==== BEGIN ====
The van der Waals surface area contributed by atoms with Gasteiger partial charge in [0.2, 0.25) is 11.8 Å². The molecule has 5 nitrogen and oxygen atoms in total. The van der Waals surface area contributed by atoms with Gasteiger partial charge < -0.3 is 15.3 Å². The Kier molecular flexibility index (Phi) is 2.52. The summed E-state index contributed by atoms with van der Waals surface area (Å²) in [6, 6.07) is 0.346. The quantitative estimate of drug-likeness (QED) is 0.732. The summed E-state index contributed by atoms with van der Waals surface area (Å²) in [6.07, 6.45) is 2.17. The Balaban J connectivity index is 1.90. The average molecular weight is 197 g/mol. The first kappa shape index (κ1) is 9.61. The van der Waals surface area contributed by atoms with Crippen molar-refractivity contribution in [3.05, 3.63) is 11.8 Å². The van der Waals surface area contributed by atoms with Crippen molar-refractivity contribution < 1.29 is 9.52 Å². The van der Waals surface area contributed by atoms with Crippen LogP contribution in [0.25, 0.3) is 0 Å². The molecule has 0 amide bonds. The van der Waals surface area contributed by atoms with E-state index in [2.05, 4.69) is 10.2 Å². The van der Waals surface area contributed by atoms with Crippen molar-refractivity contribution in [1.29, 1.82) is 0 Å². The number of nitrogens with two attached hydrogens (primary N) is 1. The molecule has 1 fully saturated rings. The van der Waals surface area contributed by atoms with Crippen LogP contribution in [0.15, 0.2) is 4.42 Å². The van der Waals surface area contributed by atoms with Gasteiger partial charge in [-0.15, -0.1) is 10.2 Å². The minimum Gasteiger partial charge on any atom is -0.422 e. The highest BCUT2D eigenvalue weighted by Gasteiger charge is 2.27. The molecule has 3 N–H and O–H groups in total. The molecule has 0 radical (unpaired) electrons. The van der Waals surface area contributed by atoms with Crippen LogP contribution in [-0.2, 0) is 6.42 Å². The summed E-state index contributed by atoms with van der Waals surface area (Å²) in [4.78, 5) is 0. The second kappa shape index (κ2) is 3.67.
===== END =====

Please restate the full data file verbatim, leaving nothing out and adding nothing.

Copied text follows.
The van der Waals surface area contributed by atoms with Gasteiger partial charge in [0.2, 0.25) is 11.8 Å². The molecule has 5 nitrogen and oxygen atoms in total. The van der Waals surface area contributed by atoms with Gasteiger partial charge < -0.3 is 15.3 Å². The Kier molecular flexibility index (Phi) is 2.52. The summed E-state index contributed by atoms with van der Waals surface area (Å²) in [6, 6.07) is 0.346. The quantitative estimate of drug-likeness (QED) is 0.732. The summed E-state index contributed by atoms with van der Waals surface area (Å²) in [6.07, 6.45) is 2.17. The Balaban J connectivity index is 1.90. The average molecular weight is 197 g/mol. The first kappa shape index (κ1) is 9.61. The van der Waals surface area contributed by atoms with Crippen molar-refractivity contribution in [3.05, 3.63) is 11.8 Å². The van der Waals surface area contributed by atoms with Crippen molar-refractivity contribution < 1.29 is 9.52 Å². The van der Waals surface area contributed by atoms with Crippen LogP contribution in [0.25, 0.3) is 0 Å². The molecule has 0 amide bonds. The van der Waals surface area contributed by atoms with E-state index in [2.05, 4.69) is 10.2 Å². The van der Waals surface area contributed by atoms with Crippen molar-refractivity contribution in [1.29, 1.82) is 0 Å². The number of nitrogens with two attached hydrogens (primary N) is 1. The molecule has 1 fully saturated rings. The van der Waals surface area contributed by atoms with Crippen LogP contribution in [0.15, 0.2) is 4.42 Å². The van der Waals surface area contributed by atoms with Gasteiger partial charge in [-0.15, -0.1) is 10.2 Å². The minimum Gasteiger partial charge on any atom is -0.422 e. The highest BCUT2D eigenvalue weighted by Gasteiger charge is 2.27. The molecule has 3 N–H and O–H groups in total. The molecule has 0 radical (unpaired) electrons. The van der Waals surface area contributed by atoms with Crippen LogP contribution in [-0.2, 0) is 6.42 Å². The summed E-state index contributed by atoms with van der Waals surface area (Å²) in [4.78, 5) is 0. The second kappa shape index (κ2) is 3.67.